166 - Tamar Rudavsky on Gersonides and Crescas

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Tamar Rudavsky joins Peter to talk about the two great medieval Jewish thinkers after Maimonides: Gersonides and Crescas.



Further Reading

• T. Rudavsky, “The Theory of Time in Maimonides and Crescas,” Viator 11 (1980), 289-320.

• T. Rudavsky (ed.), Divine Omniscience and Omnipotence in Medieval Philosophy, (Dordrecht: 1985).

• T. Rudavsky, Time Matters: Time, Creation and Cosmology in Medieval Jewish Philosophy, (Albany: 2000).

• T. Rudavsky and S. Nadler (eds), The Cambridge History of Jewish Philosophy: From Antiquity to the Seventeenth Century (Cambridge: 2009).

• T. Rudavsky, “Christian Scholasticism and Jewish Philosophy in the Fourteenth and Fifteenth Centuries," in D.H. Frank and O. Leaman (eds), The Cambridge Companion to Medieval Jewish Thought (Cambridge: 2003).

• T. Rudavsky, Jewish Philosophy in the Middle Ages: Science, Rationalism, and Religion (Oxford: 2018).


Peter Adamson on 9 March 2014

Sound quality

Apologies for the sound quality on this one which is not great - it was recorded over Skype.

Maciek Zajac on 9 March 2014

Still I think it was a pretty good one

Episodes on Crescas were definitely most intresting among the Jewish philosophy ones.

If I may have a question on a much earlier topic - what Greek expression would Plato use to render the meaning of "moral/ethical knowledge"? Would Aristotle use a different expression? One of my friends remembers that in the metaphor of the cave Plato discerns four levels of knowledge the escaping philosopher reaches, each time using a different word. Would the appropriate expression be phronesis? Epsiteme with an adjective? Or something different still?

In reply to by Maciek Zajac

Peter Adamson on 9 March 2014

Moral knowledge

Glad you liked Crescas. I kind of knew about him before writing the episodes so to me the big revelation was actually Ibn Paquda, whom I'd never read before.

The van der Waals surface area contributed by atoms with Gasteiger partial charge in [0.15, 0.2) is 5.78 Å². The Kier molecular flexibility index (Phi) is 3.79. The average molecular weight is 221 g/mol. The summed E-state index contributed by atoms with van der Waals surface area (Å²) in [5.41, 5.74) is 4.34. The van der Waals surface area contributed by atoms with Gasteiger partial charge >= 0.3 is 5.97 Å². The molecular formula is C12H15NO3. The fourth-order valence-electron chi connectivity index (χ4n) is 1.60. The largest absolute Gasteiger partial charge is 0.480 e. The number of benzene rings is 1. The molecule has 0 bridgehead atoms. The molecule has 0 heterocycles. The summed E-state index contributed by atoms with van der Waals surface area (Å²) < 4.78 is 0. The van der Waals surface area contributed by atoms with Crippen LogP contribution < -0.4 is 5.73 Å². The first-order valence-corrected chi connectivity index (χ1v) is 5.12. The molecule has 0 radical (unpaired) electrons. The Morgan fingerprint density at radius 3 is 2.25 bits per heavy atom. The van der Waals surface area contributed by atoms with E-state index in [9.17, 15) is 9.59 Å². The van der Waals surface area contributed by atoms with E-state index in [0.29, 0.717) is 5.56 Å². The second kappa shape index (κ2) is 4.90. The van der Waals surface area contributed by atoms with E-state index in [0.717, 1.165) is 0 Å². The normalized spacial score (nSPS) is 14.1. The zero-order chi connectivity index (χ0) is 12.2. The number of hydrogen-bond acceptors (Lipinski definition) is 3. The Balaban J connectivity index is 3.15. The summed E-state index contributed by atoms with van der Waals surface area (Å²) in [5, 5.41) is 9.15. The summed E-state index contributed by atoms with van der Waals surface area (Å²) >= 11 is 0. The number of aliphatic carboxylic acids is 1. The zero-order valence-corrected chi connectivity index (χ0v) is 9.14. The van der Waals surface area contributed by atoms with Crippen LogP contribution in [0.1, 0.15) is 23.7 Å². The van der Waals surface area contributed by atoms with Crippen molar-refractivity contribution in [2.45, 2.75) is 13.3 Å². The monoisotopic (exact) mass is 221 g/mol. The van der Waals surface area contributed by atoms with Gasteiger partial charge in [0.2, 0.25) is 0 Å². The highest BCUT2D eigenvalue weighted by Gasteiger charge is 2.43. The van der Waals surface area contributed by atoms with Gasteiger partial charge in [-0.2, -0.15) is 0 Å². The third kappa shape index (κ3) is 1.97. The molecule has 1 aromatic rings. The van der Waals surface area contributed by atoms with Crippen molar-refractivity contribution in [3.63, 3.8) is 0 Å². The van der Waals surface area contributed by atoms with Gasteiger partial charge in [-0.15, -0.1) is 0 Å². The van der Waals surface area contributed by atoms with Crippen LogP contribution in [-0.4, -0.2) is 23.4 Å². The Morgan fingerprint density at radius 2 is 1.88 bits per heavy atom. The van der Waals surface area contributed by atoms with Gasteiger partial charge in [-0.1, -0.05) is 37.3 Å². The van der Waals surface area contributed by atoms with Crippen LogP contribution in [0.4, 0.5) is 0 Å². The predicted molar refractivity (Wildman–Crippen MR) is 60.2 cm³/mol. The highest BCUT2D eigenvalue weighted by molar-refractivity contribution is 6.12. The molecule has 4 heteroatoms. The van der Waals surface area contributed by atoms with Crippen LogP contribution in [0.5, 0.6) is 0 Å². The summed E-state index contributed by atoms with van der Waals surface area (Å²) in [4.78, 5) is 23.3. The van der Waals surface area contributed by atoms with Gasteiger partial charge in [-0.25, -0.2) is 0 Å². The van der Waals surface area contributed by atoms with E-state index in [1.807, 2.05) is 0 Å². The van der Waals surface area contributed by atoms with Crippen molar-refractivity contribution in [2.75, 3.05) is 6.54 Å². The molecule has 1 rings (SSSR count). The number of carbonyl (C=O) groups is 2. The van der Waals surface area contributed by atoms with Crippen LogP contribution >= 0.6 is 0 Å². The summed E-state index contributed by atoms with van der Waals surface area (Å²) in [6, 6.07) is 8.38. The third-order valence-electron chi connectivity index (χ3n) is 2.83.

Re. your terminology question I think (though maybe there is a passage I am not thinking of in Plato) that phronesis is defined as a specifically practical faculty first in Aristotle. In the passages where Socrates proposes an identity between virtue and knowledge he just calls virtue an episteme. It's right that Plato gives four kinds of cognition in the divided line, the top ones being noesis (all the way at the top) and then dianoia, which the Neoplatonists understood to mean respectively pure intellection and discursive thought. Neither of these seems to refer exclusively to theoretical or practical wisdom; indeed it would probably be fair to say that Aristotle's distinction between those two goes against the spirit of Plato's epistemology, which tends to see practical wisdom as intimately related to "theoretical" knowledge (i.e. grasp of the Forms).

In reply to by Peter Adamson

Maciek Zajac on 10 March 2014

Thanks a lot

That was very helpful :)

Tom Roche on 10 March 2014

Crescas and Augustine

Correct me where wrong, but ...

In episode 166, Rudavsky says, and you concur, that "of course" Crescas didn't know Augustine. But

* before that (IIRC) she maintains, and you concur, that both Crescas and Gersonides were engaged with the Scholastic tradition
* the Scholastics (e.g. Aquinas) are seriously into Augustine
* Augustine is one of the more Jew-friendly Church Fathers (granted, not stiff competition :-)
* Crescas is born ... what ... 900 years after Augustine dies?

Sooo ... why "of course"? Am I missing something? And, speaking of missing something: given

* Rudavsky's @ OSU
* you're from NJ
* your demonstrated inability to resist comic opportunities however minor

I am shocked (shocked!) that you did not sign off episode 166 with, "goodbye, Columbus" :-)

In reply to by Tom Roche

Peter Adamson on 10 March 2014


Oh, that's a very good point. I guess we would have to sort out whether it is likely he could have read the Confessions, which is rather a different proposition than, say, chatting with Ockham. But at least indirect influence could definitely be there if he is exposed to scholasticism.

Sorry to miss the joke opportunity; I won't let it happen again. By the way I'm from Boston, not NJ!

Dave Martin on 11 March 2014

Time... And Time Again

Dear Peter,
Thanks for another excellent episode. I find it fascinating how the history keeps coming back to this problem of 'what is time'?

One thing struck me during this most recent episode: If time were not eternal, there must be difference between time and the units applicable to defining the extent of eternity. In our current reality, we are presumably experiencing the combined effects of both time and whatever medium contains eternity, but what was it like when only this eternity-filled medium existed (ie pre-time). Although this episode suggested several definitions of how 'time' exists and/or is perceived within a larger eternity, it's not evident that any of these philosophers adequately describe what there is when we have the medium for eternity to 'be' but no time to mark it out.